On Hattin. An Album
You cannot go to Hattin and come away feeling indifferent. It is like a vast stage setting. Perhaps you needs to know something of the play in order to really appreciate it, but the ambience of this place is so powerful that I believe it must impress even on the entirely uninitiated viewer an awareness that this was the scene of a great drama. And yet, there is nothing to see here, nothing but a vast empty expanse of land dropping away on all sides.
And the hill itself is not remarkably high. Yet it is seen from all around and has that unfathomable quality of great things that does not concern only size. It rises, or rather hangs over the countryside as Vesuvius does... dark, foreboding, dominating, uncompromising, filling the silent void with visual rumblings of volcanic origins.
The further one leaves its proximity and moves out into the landscape, the greater grows an awareness of its presence, always there like a sentinel, black, watching over everything like an eagle scanning the fields below for the tiniest of movements. And when one goes away it remains, an image cast on the retina of memory like a bright light that remains when the eyes are closed.
Hattin had a long history before 1187, perhaps an important one, but that is entirely lost beneath the rubble of an as yet unexplored Late Bronze and Iron Age city the walls of which crown the crater like a black wreath. This may have been the Biblical Adamah (Joshua 19.36) a name which means "soil" or "earth" (אדמה), and the name Hattin possibly comes from the Hebrew Hitim (חטים) meaning "wheat"; both appropriate names for this land of rich volcanic soil. But that is mere speculation. As to the battle that gave this place a name in memory, nothing remains, nothing but a few negligible fragments of iron. But we should not be surprised by this. It was after all one event, on one morning... just a few hours and it was over. Battlefields often are a disappointment in this regard. They rarely live up to the expectations that written words have evoked in our minds.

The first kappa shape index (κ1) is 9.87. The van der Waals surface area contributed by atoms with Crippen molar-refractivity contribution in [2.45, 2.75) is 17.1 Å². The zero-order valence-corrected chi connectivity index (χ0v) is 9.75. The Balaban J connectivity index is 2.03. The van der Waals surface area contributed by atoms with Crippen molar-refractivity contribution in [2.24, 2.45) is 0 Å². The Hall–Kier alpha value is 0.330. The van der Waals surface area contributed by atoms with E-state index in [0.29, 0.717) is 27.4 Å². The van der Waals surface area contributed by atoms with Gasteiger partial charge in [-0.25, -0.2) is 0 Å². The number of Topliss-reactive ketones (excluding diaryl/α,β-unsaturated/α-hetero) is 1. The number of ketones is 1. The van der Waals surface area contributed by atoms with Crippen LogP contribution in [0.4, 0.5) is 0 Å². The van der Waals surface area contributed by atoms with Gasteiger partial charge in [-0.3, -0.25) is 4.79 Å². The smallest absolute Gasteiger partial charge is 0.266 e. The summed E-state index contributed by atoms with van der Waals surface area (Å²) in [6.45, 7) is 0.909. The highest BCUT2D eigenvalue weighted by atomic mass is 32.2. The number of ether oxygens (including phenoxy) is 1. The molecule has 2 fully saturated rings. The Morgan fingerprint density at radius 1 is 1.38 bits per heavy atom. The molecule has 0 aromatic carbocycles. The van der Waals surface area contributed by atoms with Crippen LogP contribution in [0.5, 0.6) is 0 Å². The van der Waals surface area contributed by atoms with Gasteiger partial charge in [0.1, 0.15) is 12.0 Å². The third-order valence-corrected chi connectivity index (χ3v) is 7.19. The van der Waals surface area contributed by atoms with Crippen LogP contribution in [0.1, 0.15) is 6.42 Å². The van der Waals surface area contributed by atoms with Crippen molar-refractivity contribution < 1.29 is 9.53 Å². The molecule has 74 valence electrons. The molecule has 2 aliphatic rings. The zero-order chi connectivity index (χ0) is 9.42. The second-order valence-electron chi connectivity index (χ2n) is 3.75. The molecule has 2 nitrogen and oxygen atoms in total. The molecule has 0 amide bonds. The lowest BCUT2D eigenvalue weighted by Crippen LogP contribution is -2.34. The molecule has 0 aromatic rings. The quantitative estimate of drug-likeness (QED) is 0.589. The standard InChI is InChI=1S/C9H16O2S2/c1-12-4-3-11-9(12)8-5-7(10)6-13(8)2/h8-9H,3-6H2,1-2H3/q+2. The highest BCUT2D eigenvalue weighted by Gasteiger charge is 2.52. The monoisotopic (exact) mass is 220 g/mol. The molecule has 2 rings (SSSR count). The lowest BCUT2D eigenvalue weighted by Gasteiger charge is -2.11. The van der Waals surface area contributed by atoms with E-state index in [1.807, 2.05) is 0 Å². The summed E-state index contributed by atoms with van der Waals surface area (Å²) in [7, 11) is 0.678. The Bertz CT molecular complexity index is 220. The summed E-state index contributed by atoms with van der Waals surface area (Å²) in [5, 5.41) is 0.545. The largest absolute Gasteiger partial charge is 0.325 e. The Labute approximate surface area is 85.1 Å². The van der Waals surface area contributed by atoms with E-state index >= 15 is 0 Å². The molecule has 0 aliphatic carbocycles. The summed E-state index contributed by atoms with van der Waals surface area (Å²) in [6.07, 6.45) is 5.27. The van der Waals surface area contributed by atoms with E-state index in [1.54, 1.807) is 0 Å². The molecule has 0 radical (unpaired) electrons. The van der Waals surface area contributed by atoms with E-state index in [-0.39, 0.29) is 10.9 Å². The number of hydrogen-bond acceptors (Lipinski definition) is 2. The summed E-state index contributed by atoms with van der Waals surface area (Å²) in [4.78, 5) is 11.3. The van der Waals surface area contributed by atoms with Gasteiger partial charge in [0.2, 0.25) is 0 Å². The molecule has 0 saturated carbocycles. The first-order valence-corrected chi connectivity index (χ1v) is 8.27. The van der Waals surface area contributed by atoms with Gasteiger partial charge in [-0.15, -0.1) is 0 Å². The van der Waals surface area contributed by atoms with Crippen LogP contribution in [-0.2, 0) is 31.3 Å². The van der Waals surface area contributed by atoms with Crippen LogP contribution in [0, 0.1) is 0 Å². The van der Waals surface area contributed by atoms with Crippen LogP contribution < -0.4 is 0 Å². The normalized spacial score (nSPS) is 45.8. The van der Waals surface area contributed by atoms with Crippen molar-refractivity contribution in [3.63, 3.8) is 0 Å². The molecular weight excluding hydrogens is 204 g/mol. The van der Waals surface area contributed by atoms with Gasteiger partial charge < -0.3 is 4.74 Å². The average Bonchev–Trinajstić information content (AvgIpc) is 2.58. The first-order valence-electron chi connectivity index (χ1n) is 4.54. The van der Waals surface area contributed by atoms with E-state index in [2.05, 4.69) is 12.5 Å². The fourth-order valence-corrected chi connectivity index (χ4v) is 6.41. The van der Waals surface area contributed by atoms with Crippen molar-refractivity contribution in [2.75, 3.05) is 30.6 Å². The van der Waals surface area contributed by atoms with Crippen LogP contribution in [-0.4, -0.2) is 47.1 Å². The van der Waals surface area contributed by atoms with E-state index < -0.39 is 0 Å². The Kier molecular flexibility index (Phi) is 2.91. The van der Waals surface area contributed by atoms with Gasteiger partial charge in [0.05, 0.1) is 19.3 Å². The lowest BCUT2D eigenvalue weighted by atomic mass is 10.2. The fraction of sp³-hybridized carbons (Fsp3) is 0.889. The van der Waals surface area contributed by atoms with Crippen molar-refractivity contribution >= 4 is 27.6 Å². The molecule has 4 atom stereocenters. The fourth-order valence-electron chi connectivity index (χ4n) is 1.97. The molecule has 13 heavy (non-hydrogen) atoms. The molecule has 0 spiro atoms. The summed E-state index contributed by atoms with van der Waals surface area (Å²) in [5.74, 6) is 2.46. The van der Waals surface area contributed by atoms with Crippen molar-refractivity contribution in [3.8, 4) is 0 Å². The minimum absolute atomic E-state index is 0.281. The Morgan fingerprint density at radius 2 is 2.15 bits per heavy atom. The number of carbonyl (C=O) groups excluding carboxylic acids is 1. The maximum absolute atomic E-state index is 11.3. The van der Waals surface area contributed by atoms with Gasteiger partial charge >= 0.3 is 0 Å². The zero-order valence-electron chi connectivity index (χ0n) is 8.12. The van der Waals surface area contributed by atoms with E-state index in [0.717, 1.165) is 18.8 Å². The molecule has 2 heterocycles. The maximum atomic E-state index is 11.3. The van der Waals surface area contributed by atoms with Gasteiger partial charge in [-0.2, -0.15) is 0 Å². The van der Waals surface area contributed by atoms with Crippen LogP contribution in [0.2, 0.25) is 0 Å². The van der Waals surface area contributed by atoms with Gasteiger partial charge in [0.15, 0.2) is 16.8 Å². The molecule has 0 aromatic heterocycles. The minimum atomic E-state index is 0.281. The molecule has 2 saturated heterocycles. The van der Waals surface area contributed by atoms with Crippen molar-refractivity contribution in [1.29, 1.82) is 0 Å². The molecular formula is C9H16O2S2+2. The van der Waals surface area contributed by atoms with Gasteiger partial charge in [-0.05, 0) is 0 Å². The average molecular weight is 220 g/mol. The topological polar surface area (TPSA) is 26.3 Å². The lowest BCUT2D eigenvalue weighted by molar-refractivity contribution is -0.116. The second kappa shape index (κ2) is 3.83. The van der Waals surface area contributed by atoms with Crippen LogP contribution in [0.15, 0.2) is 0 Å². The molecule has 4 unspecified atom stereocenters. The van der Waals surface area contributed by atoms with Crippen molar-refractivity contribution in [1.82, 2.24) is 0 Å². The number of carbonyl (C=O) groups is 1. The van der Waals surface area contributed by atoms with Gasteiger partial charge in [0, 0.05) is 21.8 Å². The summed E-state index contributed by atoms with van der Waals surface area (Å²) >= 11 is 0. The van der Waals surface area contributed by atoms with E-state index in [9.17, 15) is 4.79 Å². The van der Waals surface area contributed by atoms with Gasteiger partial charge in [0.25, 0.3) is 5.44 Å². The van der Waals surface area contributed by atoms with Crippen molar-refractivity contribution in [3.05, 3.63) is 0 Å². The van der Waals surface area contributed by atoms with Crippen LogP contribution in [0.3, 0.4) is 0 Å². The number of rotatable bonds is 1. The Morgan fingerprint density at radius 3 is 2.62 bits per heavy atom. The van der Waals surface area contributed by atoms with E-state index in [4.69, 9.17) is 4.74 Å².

Hattin casts a penumbra over the events of 1187. In the end one is forced to ask, to what extent did Saladin plan the events of 3-4 July and did they indeed pan out as he had expected? We are likely to think that he had a good idea of what to do and what would happen, but that is surely because things went his way. We see King Guy as a bumbler; impetuous, apprehensive; and his advisors half hoping for his failure. And we assume that Saladin knew the setting well enough to plan out the progress of events, that he was aware that if he would taunt the Franks they would leave the safety of their camp at Saforie, that they would not take measures to have sufficient water in those hot summer days, that he could force them through a narrow pass, surround them, divide them, that they would panic, that he might herd them up to the death-trap of the horns.
Perhaps we assume too much, and some might put his success down to good luck as much as anything. But whereas luck is often a factor in battle, so too are confidence and preparation, and in those Saladin had a clear advantage over Guy.